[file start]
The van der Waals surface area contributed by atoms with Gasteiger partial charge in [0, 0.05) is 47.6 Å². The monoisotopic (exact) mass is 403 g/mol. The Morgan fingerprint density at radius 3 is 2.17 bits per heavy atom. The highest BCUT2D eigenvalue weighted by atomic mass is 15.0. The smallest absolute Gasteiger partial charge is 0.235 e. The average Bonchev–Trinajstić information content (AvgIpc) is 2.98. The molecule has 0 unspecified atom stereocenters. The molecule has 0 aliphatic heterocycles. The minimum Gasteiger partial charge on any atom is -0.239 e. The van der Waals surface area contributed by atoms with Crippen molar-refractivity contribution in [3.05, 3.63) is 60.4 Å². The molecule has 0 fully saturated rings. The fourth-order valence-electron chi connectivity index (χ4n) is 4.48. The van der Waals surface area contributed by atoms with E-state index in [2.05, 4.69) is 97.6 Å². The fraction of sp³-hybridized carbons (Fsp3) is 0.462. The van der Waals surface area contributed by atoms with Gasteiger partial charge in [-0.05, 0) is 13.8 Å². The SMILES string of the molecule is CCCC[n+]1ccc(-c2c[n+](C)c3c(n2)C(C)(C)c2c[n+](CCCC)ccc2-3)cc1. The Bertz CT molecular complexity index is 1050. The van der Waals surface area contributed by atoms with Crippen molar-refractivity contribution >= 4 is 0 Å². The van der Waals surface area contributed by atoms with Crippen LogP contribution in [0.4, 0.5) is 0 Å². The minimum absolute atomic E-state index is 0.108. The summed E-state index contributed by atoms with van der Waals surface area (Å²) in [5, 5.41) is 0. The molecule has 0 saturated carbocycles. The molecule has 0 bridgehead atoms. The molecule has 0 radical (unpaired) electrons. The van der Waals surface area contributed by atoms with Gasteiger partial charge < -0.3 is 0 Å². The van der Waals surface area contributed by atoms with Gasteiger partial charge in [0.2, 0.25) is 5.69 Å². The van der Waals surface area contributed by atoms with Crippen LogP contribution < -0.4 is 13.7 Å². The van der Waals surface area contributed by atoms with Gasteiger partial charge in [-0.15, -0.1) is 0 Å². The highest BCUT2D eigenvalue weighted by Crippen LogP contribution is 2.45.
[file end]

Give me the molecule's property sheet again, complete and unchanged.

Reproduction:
The van der Waals surface area contributed by atoms with Gasteiger partial charge in [0, 0.05) is 47.6 Å². The monoisotopic (exact) mass is 403 g/mol. The Morgan fingerprint density at radius 3 is 2.17 bits per heavy atom. The highest BCUT2D eigenvalue weighted by atomic mass is 15.0. The smallest absolute Gasteiger partial charge is 0.235 e. The average Bonchev–Trinajstić information content (AvgIpc) is 2.98. The molecule has 0 unspecified atom stereocenters. The molecule has 0 aliphatic heterocycles. The minimum Gasteiger partial charge on any atom is -0.239 e. The van der Waals surface area contributed by atoms with Crippen molar-refractivity contribution in [3.05, 3.63) is 60.4 Å². The molecule has 0 fully saturated rings. The fourth-order valence-electron chi connectivity index (χ4n) is 4.48. The van der Waals surface area contributed by atoms with E-state index in [2.05, 4.69) is 97.6 Å². The fraction of sp³-hybridized carbons (Fsp3) is 0.462. The van der Waals surface area contributed by atoms with Gasteiger partial charge in [-0.05, 0) is 13.8 Å². The SMILES string of the molecule is CCCC[n+]1ccc(-c2c[n+](C)c3c(n2)C(C)(C)c2c[n+](CCCC)ccc2-3)cc1. The Bertz CT molecular complexity index is 1050. The van der Waals surface area contributed by atoms with Crippen molar-refractivity contribution >= 4 is 0 Å². The van der Waals surface area contributed by atoms with Crippen LogP contribution in [0.4, 0.5) is 0 Å². The minimum absolute atomic E-state index is 0.108. The summed E-state index contributed by atoms with van der Waals surface area (Å²) in [5, 5.41) is 0. The molecule has 0 saturated carbocycles. The molecule has 0 bridgehead atoms. The molecule has 0 radical (unpaired) electrons. The van der Waals surface area contributed by atoms with Gasteiger partial charge < -0.3 is 0 Å². The van der Waals surface area contributed by atoms with Gasteiger partial charge in [0.2, 0.25) is 5.69 Å². The van der Waals surface area contributed by atoms with Crippen LogP contribution < -0.4 is 13.7 Å². The van der Waals surface area contributed by atoms with Gasteiger partial charge in [-0.15, -0.1) is 0 Å². The highest BCUT2D eigenvalue weighted by Crippen LogP contribution is 2.45.